Govt should make changes to current drainage and irrigation system

Dear Editor,
There is an urgency exhibited by house-lot owners across the country to embark on building their own homes, primarily to avoid the huge costs being asked by contractors, but also because of their being pressured to erect a structure within a prescribed timeframe, lest the Government reclaims the house lot.
Housing experts have argued that while reclaiming the house lots may be the proper action by the Government against defaulters, this action is a recipe for disaster.
That said, it is incumbent upon Government, urban planners, infrastructure designers and building inspectors to make sure that all building codes and rules are adhered to by builders, especially a suitable drainage system to absorb the excess water from heavy rainfall.
Given the recent flooding in Georgetown and contiguous areas, it seems that after decades of flooding that follow heavy downpours, there is still no solution to this problem. Flooding has been a major problem in the country that not only caused extensive damage to property, but constantly disrupted the lives of people. I and many others are of the firm opinion that the crux of the problem is plain and simple. While flooding is considered a natural disaster, it can be controlled. In order to control or limit the impact of flooding, every housing scheme in the country should have a significant percentage of open land soil, at least about 30%, in order to absorb the excess rainwater.
Government should mandate that all housing schemes be designed with retention ponds/trenches which serve the purpose of draining the excess rainwater and thus prevent, alleviate, or limit the impact of flooding in that community.
And during the so-called “dry weather season”, the ponds/ trenches would be a source of water for household use, for animals to drink, and to be used to help maintain cash crops. Simply put, there should be a limited amount of concreted on regular soil.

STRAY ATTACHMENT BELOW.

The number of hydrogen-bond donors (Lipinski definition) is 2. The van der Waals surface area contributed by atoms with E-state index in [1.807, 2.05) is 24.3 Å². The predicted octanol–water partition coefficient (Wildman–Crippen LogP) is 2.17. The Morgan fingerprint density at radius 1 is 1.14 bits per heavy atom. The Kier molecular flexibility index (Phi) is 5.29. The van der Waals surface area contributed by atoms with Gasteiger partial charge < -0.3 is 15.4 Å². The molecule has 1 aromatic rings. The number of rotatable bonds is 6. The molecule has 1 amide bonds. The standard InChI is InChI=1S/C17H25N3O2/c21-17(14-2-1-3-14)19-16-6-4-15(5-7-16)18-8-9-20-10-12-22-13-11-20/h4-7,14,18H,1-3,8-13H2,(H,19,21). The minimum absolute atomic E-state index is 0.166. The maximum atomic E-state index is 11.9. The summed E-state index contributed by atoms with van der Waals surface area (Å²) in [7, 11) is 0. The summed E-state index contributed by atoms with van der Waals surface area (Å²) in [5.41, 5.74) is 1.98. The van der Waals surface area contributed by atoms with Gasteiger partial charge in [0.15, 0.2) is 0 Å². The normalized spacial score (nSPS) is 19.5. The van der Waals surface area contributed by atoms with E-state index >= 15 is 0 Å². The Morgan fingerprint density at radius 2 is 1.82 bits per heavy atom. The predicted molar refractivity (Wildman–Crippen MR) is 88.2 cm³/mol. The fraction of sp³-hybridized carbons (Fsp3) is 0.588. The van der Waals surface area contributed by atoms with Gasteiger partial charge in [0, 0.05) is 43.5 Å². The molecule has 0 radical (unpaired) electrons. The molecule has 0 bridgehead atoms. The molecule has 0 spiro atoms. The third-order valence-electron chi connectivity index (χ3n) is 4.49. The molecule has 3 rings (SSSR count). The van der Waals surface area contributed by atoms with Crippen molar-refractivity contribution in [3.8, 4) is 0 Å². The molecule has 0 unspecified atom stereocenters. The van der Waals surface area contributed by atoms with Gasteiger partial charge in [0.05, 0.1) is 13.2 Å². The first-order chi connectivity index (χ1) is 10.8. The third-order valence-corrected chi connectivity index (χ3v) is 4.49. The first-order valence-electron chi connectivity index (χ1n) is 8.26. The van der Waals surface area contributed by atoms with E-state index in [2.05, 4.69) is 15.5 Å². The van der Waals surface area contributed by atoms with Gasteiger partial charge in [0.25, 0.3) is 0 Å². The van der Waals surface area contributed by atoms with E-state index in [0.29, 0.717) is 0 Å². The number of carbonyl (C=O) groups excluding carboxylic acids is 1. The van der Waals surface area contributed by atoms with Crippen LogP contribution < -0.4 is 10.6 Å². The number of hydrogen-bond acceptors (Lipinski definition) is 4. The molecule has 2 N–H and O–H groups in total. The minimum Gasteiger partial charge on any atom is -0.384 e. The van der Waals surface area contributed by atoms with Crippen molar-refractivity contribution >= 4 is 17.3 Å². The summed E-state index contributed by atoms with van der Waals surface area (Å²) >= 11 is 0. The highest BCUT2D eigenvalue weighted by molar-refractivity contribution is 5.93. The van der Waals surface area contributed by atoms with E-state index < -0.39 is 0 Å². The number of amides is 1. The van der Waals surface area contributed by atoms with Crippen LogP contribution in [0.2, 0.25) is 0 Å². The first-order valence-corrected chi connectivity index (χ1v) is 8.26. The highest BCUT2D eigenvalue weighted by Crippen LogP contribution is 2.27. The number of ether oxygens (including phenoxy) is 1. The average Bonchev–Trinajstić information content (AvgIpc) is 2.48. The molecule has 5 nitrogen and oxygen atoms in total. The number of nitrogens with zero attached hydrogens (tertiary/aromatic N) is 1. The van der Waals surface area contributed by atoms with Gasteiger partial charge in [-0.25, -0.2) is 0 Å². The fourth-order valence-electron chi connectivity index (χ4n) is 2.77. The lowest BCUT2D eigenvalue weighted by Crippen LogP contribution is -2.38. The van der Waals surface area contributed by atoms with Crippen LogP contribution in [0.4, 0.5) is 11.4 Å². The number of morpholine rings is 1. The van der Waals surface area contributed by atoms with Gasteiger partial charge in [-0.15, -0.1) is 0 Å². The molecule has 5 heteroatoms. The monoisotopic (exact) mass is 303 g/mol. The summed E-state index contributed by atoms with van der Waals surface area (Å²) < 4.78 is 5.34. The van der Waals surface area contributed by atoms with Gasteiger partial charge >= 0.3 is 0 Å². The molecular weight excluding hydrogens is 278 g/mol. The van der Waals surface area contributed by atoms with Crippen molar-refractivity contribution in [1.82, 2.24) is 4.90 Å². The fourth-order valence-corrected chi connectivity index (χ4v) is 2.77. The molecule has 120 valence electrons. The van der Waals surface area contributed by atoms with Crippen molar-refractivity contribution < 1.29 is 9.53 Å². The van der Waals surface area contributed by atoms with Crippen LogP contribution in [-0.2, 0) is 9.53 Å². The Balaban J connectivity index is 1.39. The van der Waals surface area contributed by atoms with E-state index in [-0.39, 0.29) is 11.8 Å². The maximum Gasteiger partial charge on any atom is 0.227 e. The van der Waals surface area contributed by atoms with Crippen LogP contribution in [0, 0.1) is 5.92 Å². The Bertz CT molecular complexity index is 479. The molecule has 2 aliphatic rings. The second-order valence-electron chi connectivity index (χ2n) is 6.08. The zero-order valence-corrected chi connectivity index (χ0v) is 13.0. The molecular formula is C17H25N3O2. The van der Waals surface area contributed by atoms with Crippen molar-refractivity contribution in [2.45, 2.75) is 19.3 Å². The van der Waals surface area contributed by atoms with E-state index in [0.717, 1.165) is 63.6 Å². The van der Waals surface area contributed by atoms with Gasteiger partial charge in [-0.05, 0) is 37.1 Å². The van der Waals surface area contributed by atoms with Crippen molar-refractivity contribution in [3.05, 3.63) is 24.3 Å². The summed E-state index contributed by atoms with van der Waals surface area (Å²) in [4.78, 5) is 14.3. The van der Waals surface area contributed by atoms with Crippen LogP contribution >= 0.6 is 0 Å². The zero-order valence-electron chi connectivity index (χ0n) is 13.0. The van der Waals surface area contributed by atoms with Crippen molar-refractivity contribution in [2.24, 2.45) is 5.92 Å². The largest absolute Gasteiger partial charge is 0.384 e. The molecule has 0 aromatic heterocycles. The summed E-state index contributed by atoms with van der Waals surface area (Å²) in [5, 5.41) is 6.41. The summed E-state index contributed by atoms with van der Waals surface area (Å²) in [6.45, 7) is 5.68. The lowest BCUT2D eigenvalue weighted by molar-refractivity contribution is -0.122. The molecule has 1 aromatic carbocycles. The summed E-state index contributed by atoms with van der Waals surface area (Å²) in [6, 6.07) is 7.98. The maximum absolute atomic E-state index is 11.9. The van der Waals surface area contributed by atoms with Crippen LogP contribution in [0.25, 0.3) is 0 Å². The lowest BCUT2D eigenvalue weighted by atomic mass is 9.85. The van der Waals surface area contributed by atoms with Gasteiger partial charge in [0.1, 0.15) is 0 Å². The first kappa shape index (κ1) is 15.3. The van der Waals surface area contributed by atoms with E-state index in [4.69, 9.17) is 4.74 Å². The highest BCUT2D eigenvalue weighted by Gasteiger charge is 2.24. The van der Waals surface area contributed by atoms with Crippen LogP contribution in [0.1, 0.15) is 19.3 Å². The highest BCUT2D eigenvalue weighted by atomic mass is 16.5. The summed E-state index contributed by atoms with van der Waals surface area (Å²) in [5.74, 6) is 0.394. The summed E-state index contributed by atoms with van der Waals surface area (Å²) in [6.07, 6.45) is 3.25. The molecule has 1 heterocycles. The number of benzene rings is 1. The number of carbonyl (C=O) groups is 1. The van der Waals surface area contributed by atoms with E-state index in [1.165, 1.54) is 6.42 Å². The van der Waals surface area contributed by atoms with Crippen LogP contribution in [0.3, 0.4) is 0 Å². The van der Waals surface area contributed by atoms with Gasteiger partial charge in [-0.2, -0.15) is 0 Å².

It appears that Guyana’s recent flooding woes can be traced to January 2005, when extreme rainfall and high tides caused devastating flooding on the coastal lowlands in many areas, including Guyana’s capital and only city, Georgetown, which remained inundated for up to three weeks, with water levels reaching chest height in many city homes.
Due to its age and to climatic pressures, the Dutch sea defence system has been, and continues to be, under increasing stress. Sea level rises pose a significant threat to a reduction in the amount of water that can be drained by pumps and gravity. If nothing else, the flood highlighted that climate change is a fact, and that the country’s drainage and irrigation system, which originated during the Dutch colonial period of the late 1600s and has been expanded overtime by governments, is vulnerable. Therefore, better and more drastic changes are needed to upgrade the aged Dutch drainage system to absorb excess rainwater and prevent flooding.
As has been evident over the years, there have been breaches of the original 400- year-old Dutch drainage and irrigation system, which had such flood-control mechanisms for the rainy season as a network of sluices and canals that not only helped to drain away excess water, but the canals were also used to store water during the dry season for irrigation and household use.
After decades of constant flooding in the city and other low-lying areas along the Coastal Belt, it is time for Government to revisit, and make the necessary changes to, the current drainage and irrigation system in lieu of the dire threats posed by future climate change.

Leyland Chitlall